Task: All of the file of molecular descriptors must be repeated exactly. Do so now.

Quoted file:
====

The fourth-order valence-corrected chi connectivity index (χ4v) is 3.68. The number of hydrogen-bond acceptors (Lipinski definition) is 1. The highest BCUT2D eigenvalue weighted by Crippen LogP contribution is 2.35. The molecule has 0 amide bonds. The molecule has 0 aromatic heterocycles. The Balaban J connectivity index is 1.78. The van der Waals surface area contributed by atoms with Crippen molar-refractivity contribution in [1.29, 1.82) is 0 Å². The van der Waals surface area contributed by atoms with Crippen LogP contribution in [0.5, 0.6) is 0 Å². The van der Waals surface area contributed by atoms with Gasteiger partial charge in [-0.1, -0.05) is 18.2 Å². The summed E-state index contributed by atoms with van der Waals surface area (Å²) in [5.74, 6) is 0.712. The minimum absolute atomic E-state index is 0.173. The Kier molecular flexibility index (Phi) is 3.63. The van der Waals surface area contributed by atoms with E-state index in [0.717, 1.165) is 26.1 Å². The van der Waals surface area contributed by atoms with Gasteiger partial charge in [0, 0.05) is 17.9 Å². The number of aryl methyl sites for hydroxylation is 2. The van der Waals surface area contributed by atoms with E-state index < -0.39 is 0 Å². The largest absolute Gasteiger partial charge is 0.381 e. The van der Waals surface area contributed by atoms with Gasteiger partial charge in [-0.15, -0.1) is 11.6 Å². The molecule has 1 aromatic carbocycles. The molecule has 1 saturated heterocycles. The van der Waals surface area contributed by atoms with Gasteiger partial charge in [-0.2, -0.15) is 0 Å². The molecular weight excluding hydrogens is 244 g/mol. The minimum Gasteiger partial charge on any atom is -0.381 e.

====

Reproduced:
The fourth-order valence-corrected chi connectivity index (χ4v) is 3.68. The number of hydrogen-bond acceptors (Lipinski definition) is 1. The highest BCUT2D eigenvalue weighted by Crippen LogP contribution is 2.35. The molecule has 0 amide bonds. The molecule has 0 aromatic heterocycles. The Balaban J connectivity index is 1.78. The van der Waals surface area contributed by atoms with Crippen molar-refractivity contribution in [1.29, 1.82) is 0 Å². The van der Waals surface area contributed by atoms with Crippen LogP contribution in [0.5, 0.6) is 0 Å². The van der Waals surface area contributed by atoms with Gasteiger partial charge in [-0.1, -0.05) is 18.2 Å². The summed E-state index contributed by atoms with van der Waals surface area (Å²) in [5.74, 6) is 0.712. The minimum absolute atomic E-state index is 0.173. The Kier molecular flexibility index (Phi) is 3.63. The van der Waals surface area contributed by atoms with E-state index in [0.717, 1.165) is 26.1 Å². The van der Waals surface area contributed by atoms with Gasteiger partial charge in [0, 0.05) is 17.9 Å². The number of aryl methyl sites for hydroxylation is 2. The van der Waals surface area contributed by atoms with E-state index < -0.39 is 0 Å². The largest absolute Gasteiger partial charge is 0.381 e. The van der Waals surface area contributed by atoms with Gasteiger partial charge in [-0.15, -0.1) is 11.6 Å². The molecule has 1 aromatic carbocycles. The molecule has 1 saturated heterocycles. The van der Waals surface area contributed by atoms with Gasteiger partial charge in [-0.2, -0.15) is 0 Å². The molecular weight excluding hydrogens is 244 g/mol. The minimum Gasteiger partial charge on any atom is -0.381 e.